Telecom Minister Ravi Shankar Prasad has said that 5G spectrum auctions in India will take place by the end of 2019 or by early next year, reports The Hindu. He added, “the government has ensured that India’s auction of the spectrum will be done in a fair and transparent manner”. In June, the Department of Telecommunication (DoT) had outlined a plan to hold next spectrum sale by December 2019, however now it might get delayed till early next year.
Largest auction of airwaves: This would be the government’s largest spectrum auction, where over 8,200 MHz of airwaves at an estimated total base price of INR 5.86 lakh crore, will be up for sale, besides the sale of 4G spectrum. It is worth noting that the central government earned INR 65,789 crores from spectrum auctions of 2G, 3G, and 4G in 2016.
Concerns of telecom sector: Telecom Minister said, “DoT has noted the problems faced by the industry, which is reeling under the debt of INR 8 lakh crore and the government will give its support. He ensured “the government will be open to assist, facilitate, guide and motivate and in return, they would expect TSPs to reinforce their own management, technology, and services”. He added, “all policy initiatives have been done, starting from the spectrum trading to spectrum sharing. A communications policy is already in place”.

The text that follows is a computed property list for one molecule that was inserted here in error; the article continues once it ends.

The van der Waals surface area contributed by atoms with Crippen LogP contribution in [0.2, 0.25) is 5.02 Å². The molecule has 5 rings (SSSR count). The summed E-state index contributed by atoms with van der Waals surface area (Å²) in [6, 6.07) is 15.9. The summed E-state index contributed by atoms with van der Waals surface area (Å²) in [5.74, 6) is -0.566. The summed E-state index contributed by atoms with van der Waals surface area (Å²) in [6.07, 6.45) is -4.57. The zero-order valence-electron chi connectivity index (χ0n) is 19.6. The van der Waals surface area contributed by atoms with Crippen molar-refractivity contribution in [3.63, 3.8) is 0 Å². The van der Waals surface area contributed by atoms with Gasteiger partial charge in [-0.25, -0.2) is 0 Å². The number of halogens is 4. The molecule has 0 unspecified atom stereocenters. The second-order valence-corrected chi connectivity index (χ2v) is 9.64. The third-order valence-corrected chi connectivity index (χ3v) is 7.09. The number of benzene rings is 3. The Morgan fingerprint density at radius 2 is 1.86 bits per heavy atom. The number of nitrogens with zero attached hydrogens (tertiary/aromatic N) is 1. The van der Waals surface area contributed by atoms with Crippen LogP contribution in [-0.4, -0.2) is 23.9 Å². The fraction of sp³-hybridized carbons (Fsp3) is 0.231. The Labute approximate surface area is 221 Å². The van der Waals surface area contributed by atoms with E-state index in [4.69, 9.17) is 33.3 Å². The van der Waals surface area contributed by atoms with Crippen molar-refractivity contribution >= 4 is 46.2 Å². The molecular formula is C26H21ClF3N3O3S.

The telecom sector’s debt is nearly INR 8 lakh crore, with that of Bharti Airtel at INR 1.16 lakh crore and Vodafone Idea’s at INR 99,300 crore at the end of June quarter. Reliance Jio Infocomm is the only company that has registered profits in the telecom industry.
TRAI’s recommendations: The Telecom Regulatory Authority (TRAI) had suggested a base price for 5G airwaves at INR 492 per MHz. It proposed a sale of a minimum of 20 Mhz blocks, however, the DoT had asked TRAI to reconsider its recommendations. TRAI continued with its stand on the recommendations for pricing and said it had considered all the relevant factors, including methodology, assumptions, and developments in the telecom sector before giving its views.
India hasn’t had a spectrum auction for quite a while, and typically, governments use spectrum auctions to get money for other schemes. India seems to be in the midst of an economic slowdown, and it’s not clear whether the telecom operators will have the money to bid for more spectrum. Remember, India is already seeing high price competition in the telecom sector. What happens during auctions typically is that those telecom operators (except BSNL and MTNL) who end up buying more or the latest spectrum end up garnering most of the consumer base, while others slip into redundancy, unable to deliver a competitive quality of service. Thus, telecom operators are often compelled to bid for spectrum even if they’d rather not.